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Federal Style Homes
by Dr. Oneida Cramer
Federal Style houses are hard to find in the Dallas area. Recently, however, at the Third Annual Preservation Dallas Achievement Awards, an award for ?Residential New Construction in a Historical Context,? went to the home of Jim and Barbara Carreker?a Federal Style home on Baltimore. The house was originally built in the 1930?s by Hal Thompson, and it was remodeled in a 1998 project accomplished by Jim Carreker and the late Jane E. Carreker with architect, Richard Drummond Davis, AIA.
The major rooms in the front of the original house as well as the exterior were left relatively untouched except for restoring, painting, and fixing the downstairs entry foyer, stair hall, dining room, living room, and sunroom. Upstairs, however, Davis reconfigured the existing house into three bedrooms (two suites with sitting areas), an exercise room, and a library. And then he almost doubled the size of the house with an addition off the back.
?One of the problems we had was an enormous leaded glass-arched window above the stairs,? Davis said. ?The stair is an elliptical stair and the trim are curved, probably one of the most elegant stairs in the City of Dallas.? The arched window lets sun light shine down into the stair entry foyer. Yet, the window sets right in the middle of the back of the house.
Over the years, different homeowners wanted to make additions on the house because it was missing a breakfast room and a family room. But the proposed additions were designed off the back-center wall and would cover up the leaded-glass arched window. Since none of the homeowners wanted to disturb the beauty of that window, the house went through a series of owners before the Carrekers and Davis came up with their plans, which, by-the-way, hinged on going underneath the elliptical stairs with an arched doorway that leads into a gallery.
?The gallery goes out from the back of the house to a pavilion that is separated and pulled out from the house creating a courtyard between the new pavilion and the existing house,? Davis said. Such a configuration not only preserved the arched window, it created a beautiful view of the courtyard from the stairway.
The gallery is located directly behind the original dining room and foyer. On its right side, the gallery provides access to a breakfast room (added-on behind the existing kitchen) and a bar tucked behind the breakfast room. On the left side of the gallery is the entrance to the great family room, which occupies the entire first floor of the pavilion. A stairway at the end of the gallery goes up to the master bedroom/bathroom suite with his/her closets on the second floor of the pavilion. Also on the second floor is a hallway that connects the master bedroom suite to the original house.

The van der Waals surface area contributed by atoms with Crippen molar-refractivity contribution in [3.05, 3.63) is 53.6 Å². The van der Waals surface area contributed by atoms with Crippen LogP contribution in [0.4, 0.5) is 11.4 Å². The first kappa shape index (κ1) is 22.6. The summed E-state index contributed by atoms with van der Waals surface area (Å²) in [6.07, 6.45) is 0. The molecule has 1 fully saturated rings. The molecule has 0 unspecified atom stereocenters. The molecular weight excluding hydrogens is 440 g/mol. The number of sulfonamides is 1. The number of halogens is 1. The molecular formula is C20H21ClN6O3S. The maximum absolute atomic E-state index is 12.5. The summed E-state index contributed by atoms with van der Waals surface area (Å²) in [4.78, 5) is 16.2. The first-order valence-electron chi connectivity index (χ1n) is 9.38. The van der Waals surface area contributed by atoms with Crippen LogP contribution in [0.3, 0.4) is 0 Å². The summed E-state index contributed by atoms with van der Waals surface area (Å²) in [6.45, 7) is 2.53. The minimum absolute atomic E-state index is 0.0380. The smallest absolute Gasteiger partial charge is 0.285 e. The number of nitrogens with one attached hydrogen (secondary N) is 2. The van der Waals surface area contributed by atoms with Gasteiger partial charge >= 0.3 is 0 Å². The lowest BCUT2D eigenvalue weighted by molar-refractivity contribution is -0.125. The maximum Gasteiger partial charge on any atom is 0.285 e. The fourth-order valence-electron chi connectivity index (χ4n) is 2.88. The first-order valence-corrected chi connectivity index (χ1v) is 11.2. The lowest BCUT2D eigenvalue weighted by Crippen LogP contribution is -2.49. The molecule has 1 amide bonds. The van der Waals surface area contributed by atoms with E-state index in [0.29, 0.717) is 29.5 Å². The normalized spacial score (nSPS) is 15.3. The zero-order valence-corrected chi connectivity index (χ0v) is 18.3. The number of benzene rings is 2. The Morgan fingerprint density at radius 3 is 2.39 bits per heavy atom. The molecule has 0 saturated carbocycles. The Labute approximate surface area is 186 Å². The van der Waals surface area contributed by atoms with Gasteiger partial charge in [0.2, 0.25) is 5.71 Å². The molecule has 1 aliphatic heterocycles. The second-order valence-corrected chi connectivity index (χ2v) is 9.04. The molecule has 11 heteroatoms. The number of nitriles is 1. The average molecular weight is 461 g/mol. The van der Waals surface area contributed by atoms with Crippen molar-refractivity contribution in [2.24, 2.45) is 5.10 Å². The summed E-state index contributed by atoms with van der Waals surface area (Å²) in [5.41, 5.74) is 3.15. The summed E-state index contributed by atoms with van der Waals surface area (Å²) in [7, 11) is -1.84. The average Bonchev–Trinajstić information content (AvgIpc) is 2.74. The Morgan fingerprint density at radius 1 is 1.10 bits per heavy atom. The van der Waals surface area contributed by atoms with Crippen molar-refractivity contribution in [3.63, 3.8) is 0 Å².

The proportions of material in the original home, the finishes, and detail make this Federal Style house one of the most beautiful houses in Dallas, according to Davis.
?Our attempt was to try to make the breakfast room and the family room as good or better than the four rooms across the fount of the house that Mr. Thompson had done and keep within the Federal Style vocabulary,? Davis said. So, the coffered ceiling in the great room has deep, geometric curvilinear figures around one central oval design although the filigree ornamentation is toned down to simplify a style befitting the function of a family room. The breakfast room has more of the detailed filigree ornamentation that is characteristic of Federal Style.
?The breakfast room is oval, and on a rotated axis, which was necessary because of having to swing a car into the existing 3-car garage,? Davis said. The oval medallion?especially the oval, itself?is an important form that adapted as a component of Federal architecture. Arches and fanlights are also important in Federal Style, which culminated the architecture of Georgian Renaissance and the Adam brothers (Robert and Charles Adam.)
Much of American Federal Style is based on the work of Robert Adam (1728-1792). Adam architecture became popular after the American Revolution because the US adopted neoclassical art as the official style due to the democratic forms of governments in ancient Greece and Rome. Concurrently, there was a movement to replace sensual and ornate designs with more logical and moralizing?refined details, simple columns, and large flat surfaces.
?An oval was a more sophisticated and more elegant form,? Davis said. In the Carreker home, the oval breakfast room not only resolved an exterior issue, it created a pocket of space for a bar near the rear of the gallery.
Both the pavilion and gallery open through French doors on a beautifully terraced courtyard. The two sets of French doors off the pavilion flank a chimney that services a fireplace inside the great room as well as an outdoor fireplace along the pavilion?s brick wall. Because he could not match the color of the original brick, Davis chose to put limestone on the exterior of the gallery wall to separate the original brick from the new brick. Limestone also coordinates with the trim around the windows and the balustrades along the courtyard perimeter.
Balustrades, especially on the roof, are characteristic of Federal Style architecture. On the courtyard, the balustrades keep true to the essence of Federal Style, and, at the same time, function elegantly as a barrier or fence to separate the courtyard from the garden grounds, which extend outward along a rectangular fountain pool going towards a gazebo.
Captions for Photography
Dr. Oneida Cramer
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